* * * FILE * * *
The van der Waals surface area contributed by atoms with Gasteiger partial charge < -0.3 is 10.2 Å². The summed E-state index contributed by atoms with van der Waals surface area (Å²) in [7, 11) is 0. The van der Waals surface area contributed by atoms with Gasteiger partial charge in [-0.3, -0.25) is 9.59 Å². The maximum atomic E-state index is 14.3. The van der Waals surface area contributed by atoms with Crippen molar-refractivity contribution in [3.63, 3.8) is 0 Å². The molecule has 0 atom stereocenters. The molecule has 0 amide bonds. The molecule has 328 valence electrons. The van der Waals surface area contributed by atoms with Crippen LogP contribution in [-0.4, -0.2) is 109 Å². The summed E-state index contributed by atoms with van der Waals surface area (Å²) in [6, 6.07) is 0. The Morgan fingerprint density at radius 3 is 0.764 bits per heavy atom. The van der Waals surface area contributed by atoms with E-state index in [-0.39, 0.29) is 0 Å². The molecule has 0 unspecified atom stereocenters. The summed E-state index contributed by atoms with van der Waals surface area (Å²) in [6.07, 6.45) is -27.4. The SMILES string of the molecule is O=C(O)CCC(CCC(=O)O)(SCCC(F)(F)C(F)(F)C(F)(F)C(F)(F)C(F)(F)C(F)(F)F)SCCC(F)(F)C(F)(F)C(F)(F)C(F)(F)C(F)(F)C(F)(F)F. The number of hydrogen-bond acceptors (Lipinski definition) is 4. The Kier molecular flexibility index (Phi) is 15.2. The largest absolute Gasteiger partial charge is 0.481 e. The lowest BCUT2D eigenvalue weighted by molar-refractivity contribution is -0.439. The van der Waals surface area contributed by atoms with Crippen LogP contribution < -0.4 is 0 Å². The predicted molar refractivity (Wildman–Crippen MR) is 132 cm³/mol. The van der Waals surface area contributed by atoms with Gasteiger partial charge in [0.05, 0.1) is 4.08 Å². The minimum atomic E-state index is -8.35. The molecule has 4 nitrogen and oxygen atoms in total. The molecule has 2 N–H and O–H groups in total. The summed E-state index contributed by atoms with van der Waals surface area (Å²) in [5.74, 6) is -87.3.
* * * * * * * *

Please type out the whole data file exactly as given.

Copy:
The van der Waals surface area contributed by atoms with Gasteiger partial charge < -0.3 is 10.2 Å². The summed E-state index contributed by atoms with van der Waals surface area (Å²) in [7, 11) is 0. The van der Waals surface area contributed by atoms with Gasteiger partial charge in [-0.3, -0.25) is 9.59 Å². The maximum atomic E-state index is 14.3. The van der Waals surface area contributed by atoms with Crippen molar-refractivity contribution in [3.63, 3.8) is 0 Å². The molecule has 0 atom stereocenters. The molecule has 0 amide bonds. The molecule has 328 valence electrons. The van der Waals surface area contributed by atoms with Crippen LogP contribution in [-0.4, -0.2) is 109 Å². The summed E-state index contributed by atoms with van der Waals surface area (Å²) in [6, 6.07) is 0. The Morgan fingerprint density at radius 3 is 0.764 bits per heavy atom. The van der Waals surface area contributed by atoms with E-state index in [-0.39, 0.29) is 0 Å². The molecule has 0 unspecified atom stereocenters. The summed E-state index contributed by atoms with van der Waals surface area (Å²) in [6.07, 6.45) is -27.4. The SMILES string of the molecule is O=C(O)CCC(CCC(=O)O)(SCCC(F)(F)C(F)(F)C(F)(F)C(F)(F)C(F)(F)C(F)(F)F)SCCC(F)(F)C(F)(F)C(F)(F)C(F)(F)C(F)(F)C(F)(F)F. The number of hydrogen-bond acceptors (Lipinski definition) is 4. The Kier molecular flexibility index (Phi) is 15.2. The largest absolute Gasteiger partial charge is 0.481 e. The lowest BCUT2D eigenvalue weighted by molar-refractivity contribution is -0.439. The van der Waals surface area contributed by atoms with Crippen LogP contribution < -0.4 is 0 Å². The predicted molar refractivity (Wildman–Crippen MR) is 132 cm³/mol. The van der Waals surface area contributed by atoms with Gasteiger partial charge in [0.05, 0.1) is 4.08 Å². The minimum atomic E-state index is -8.35. The molecule has 4 nitrogen and oxygen atoms in total. The molecule has 2 N–H and O–H groups in total. The summed E-state index contributed by atoms with van der Waals surface area (Å²) in [5.74, 6) is -87.3.